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Bagger Vance

The Legend of . . . Bad Casting

" ... gonna have an Oscar sittin' next to my Grammys ... "

That's a direct quote, from the song "Y'All Know" off of Will Smith's first release under that name, "Big Willie Style."

No, you didn't click the wrong link. This is not the music review.

One-half of that quote is accurate. Smith is virtually a lock to be nominated for the Best Rap Album Grammy every year he releases a CD. His success on the big screen, however, has been more financial than critical. He's done the action films ("Bad Boys," "Enemy of the State") and the sci-fi films ("Men In Black") and the movies that combine the two ("Independence Day," "Wild Wild West"), and while all of them have been huge successes at the box office, the reviews have ranged from average to downright pathetic. Smith tries drama this time, in "The Legend Of Bagger Vance."

This movie has a lot of basic problems. First off, the actors, while performing relatively well, are placed in the wrong roles. Smith's co-star Matt Damon (an Oscar winner in "Good Will Hunting," though not for acting) played a South Boston misguided genius a lot better than he plays a jaded war veteran. Smith is far too young to be believable in his role as the "life is like a box of chocolates" mentor, and Charlize Theron ("Reindeer Games," "Mighty Joe Young") really doesn't speak Southern very well. There a few bright spots though--the cameo from the legendary Jack Lemmon ("Grumpy Old Men," "The Odd Couple") is priceless, and Lane Smith (TV's "The Adventures of Lois and Clark) is good as a reporter who comes to Georgia to watch Matt Damon play golf.

Another big problem the movie has is the plot. It opens up a lot of threads, and does little to close them down. Matt Damon is a war veteran who manages to overcome his current situation without dealing with his past ones. Charlize Theron, who accepts Damon back after he disappeared on her for 10 years is the most forgiving woman in the entire world. And the little boy who becomes Damon's second caddy (played by J. Michael Moncrief) has a spat with his father over petty issues such as integrity and pride, and then the two miraculously make up without saying so much as one word to one another. This movie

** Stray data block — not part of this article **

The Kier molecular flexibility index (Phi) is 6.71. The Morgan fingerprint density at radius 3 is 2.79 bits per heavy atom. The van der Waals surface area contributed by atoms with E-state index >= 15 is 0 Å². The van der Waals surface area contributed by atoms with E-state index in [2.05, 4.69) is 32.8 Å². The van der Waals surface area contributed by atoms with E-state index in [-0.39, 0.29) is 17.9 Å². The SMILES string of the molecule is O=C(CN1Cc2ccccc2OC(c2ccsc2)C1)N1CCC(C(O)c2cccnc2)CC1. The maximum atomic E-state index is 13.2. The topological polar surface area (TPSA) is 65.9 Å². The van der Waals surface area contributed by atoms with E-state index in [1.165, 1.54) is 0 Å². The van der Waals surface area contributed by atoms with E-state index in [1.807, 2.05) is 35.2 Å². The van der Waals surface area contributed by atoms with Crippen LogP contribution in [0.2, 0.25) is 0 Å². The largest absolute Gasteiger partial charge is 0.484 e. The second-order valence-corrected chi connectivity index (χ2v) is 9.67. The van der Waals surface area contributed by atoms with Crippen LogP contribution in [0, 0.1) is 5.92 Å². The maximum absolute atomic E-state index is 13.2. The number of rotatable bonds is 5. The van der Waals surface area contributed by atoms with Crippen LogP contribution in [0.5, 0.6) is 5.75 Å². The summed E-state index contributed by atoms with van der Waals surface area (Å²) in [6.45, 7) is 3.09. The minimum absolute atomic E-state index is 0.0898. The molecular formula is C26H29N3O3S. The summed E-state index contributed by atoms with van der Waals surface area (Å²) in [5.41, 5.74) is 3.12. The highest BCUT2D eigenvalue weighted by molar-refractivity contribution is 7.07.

(l to r) Will Smith and Matt Damon star in The Legend of Bagger Vance

has more loose ends than a supermodel who hasn't dried her hair in about a year.

And maybe the most annoying thing about the movie was the complete disconnection between the movie and the time in which it was set. The movie is set in 1930's Georgia; yet Bagger Vance, played by one of the blackest men in the world, is only berated by the white folks when he tries to leave the golf tournament. He's sitting in the white locker room, and no one says anything. Yeah, right. Another thing along the same lines is that during the golf tournament, plenty of black people can be seen among the spectators--probably not something that would have happened in Savannah in the 30s.

This movie is a cross between "The Horse Whisperer" and any movie you have to think way too much about to understand it (a couple of those being "The Thin Red Line" and "Magnolia.") Coincidentally, "Whisperer" star Robert Redford is the director of "Bagger Vance," and consequently, this movie is too chock full of the senseless romantic drivel and poetic nonsense that all us men just LOVE to see in movies--especially those about sports (can we call golf a sport now that an African-American is dominating it too? I think so.)

All in all, this is a movie with a weak plot that is well-acted--by the wrong actors. It's the best performance by Will Smith in a long time, but it's nothing to spend $7 for. Your best bet is to wait for the video--and when you go to Blockbuster to get it, swing by Blockbuster Music and pick up a copy of something that Will Smith will win an award for.

Review by Mitch Worthington

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